His successor, General Kurt von Schleicher, dissolved the Reichstag again.
In the ensuing elections in November 1932, the Nazis lost ground, winning 33.1 percent of the vote.
Nazi negotiators and propagandists did much to enhance this impression.
On January 30, 1933, President Hindenburg appointed Adolf Hitler chancellor of Germany.
Hitler was not appointed chancellor as the result of an electoral victory with a popular mandate, but instead as the result of a constitutionally questionable deal among a small group of conservative German politicians who had given up on parliamentary rule.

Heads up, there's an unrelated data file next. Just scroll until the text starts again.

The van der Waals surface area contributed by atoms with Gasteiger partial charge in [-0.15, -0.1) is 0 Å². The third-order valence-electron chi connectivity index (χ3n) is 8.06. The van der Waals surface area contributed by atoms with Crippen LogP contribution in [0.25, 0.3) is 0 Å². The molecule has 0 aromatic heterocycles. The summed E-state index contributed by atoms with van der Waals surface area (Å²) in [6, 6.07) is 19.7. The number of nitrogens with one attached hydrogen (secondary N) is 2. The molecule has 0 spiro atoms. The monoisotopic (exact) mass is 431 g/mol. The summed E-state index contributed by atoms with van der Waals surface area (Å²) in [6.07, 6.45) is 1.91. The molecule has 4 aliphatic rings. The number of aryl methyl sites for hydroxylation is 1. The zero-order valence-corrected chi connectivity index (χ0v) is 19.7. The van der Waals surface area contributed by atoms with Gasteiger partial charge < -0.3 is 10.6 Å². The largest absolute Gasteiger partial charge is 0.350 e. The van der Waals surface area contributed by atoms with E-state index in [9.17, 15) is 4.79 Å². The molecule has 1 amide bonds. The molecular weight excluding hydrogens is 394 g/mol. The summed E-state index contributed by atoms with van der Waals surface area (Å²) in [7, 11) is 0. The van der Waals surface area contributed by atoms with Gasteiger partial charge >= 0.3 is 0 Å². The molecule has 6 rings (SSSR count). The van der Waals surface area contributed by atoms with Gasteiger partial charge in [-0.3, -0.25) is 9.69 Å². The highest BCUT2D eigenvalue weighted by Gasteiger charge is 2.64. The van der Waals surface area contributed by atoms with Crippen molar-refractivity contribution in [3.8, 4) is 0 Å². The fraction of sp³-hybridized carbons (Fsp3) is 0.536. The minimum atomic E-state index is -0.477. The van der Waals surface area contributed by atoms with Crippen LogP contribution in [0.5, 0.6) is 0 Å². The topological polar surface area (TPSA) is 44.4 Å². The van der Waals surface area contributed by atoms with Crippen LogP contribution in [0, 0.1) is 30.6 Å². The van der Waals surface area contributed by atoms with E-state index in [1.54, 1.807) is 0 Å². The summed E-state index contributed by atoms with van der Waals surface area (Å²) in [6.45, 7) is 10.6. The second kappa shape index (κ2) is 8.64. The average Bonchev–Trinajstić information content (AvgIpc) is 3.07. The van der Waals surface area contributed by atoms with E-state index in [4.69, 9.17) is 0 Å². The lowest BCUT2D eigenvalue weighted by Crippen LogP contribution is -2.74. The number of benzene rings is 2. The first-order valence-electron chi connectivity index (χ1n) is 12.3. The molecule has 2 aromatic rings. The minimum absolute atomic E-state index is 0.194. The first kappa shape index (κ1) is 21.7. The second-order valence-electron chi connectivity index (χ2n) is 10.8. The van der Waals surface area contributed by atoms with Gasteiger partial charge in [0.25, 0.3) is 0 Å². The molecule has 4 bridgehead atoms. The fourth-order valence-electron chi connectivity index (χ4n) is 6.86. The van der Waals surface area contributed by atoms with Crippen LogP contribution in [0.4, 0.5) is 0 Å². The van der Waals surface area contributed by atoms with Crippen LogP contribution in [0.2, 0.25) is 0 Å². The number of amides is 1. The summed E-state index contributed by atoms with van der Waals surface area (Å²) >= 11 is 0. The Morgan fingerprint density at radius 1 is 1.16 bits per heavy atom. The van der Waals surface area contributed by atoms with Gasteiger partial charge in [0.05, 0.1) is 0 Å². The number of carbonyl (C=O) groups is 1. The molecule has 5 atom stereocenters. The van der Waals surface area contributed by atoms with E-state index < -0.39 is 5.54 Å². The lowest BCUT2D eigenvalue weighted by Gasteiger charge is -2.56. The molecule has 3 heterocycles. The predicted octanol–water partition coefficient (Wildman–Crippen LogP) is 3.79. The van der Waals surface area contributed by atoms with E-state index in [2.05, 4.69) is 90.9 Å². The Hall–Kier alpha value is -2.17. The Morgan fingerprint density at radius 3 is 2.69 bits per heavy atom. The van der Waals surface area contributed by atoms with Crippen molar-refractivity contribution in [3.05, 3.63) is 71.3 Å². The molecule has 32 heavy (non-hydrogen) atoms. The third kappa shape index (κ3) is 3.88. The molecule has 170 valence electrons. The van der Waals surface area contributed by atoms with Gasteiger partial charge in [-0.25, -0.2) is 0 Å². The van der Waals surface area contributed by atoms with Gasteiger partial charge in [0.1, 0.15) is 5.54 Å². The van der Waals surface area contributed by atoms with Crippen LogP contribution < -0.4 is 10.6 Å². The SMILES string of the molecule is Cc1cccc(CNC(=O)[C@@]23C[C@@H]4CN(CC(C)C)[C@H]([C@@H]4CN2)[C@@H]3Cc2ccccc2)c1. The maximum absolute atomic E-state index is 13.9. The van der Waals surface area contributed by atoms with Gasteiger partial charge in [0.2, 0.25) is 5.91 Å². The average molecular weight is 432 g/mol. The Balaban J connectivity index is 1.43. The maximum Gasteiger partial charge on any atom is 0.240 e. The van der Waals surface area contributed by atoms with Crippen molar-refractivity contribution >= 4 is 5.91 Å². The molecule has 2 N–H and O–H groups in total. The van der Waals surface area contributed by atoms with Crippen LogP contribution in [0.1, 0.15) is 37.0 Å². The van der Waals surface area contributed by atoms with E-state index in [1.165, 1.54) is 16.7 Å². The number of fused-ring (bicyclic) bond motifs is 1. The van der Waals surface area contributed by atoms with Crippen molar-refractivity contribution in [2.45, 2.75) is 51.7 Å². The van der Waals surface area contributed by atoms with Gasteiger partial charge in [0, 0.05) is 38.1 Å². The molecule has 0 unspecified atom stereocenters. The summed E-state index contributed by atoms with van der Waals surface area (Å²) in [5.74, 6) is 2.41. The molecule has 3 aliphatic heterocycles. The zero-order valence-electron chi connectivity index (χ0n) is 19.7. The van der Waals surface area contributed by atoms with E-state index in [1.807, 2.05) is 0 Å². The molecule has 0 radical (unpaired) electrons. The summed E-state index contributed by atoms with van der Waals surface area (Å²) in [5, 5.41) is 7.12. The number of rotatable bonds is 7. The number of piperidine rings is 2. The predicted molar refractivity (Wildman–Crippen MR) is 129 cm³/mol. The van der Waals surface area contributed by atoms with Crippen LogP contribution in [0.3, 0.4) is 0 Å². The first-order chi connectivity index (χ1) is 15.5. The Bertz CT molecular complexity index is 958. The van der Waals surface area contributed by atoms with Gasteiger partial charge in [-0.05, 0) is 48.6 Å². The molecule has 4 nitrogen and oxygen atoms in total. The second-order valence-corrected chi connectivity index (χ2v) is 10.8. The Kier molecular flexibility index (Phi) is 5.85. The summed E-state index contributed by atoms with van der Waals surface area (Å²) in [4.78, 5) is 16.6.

They hoped to use Hitler's popularity with the masses to buttress a return to conservative authoritarian rule, perhaps even a monarchy.For two years, repeatedly resorting to Article 48 to issue presidential decrees, the Bruening government sought and failed to build a parliamentary majority that would exclude Social Democrats, Communists, and Nazis.In 1932, Hindenburg dismissed Bruening and appointed Franz von Papen, a former diplomat and Center party politician, as chancellor.The Communists, however gained votes, winning 16.9 percent.As a result, the small circle around President Hindenburg came to believe, by the end of 1932, that the Nazi party was Germany's only hope to forestall political chaos ending in a Communist takeover.Hitler was a powerful and spellbinding orator who, by tapping into the anger and helplessness felt by a large number of voters, attracted a wide following of Germans desperate for change.Nazi electoral propaganda promised to pull Germany out of the Depression.As a result, more than half the deputies in the 1932 Reichstag had publicly committed themselves to ending parliamentary democracy.When Papen was unable to obtain a parliamentary majority to govern, his opponents among President Hindenburg's advisers forced him to resign.Pensioners all over Germany were told that both the amounts and the buying power of their monthly checks would remain stable.Using a deadlock among the partners in the "Grand Coalition" as an excuse, Center party politician and Reich Chancellor Heinrich Bruening induced the aging Reich President, World War I Field Marshal Paul von Hindenburg, to dissolve the parliament in July 1930 and schedule new elections for September 1930.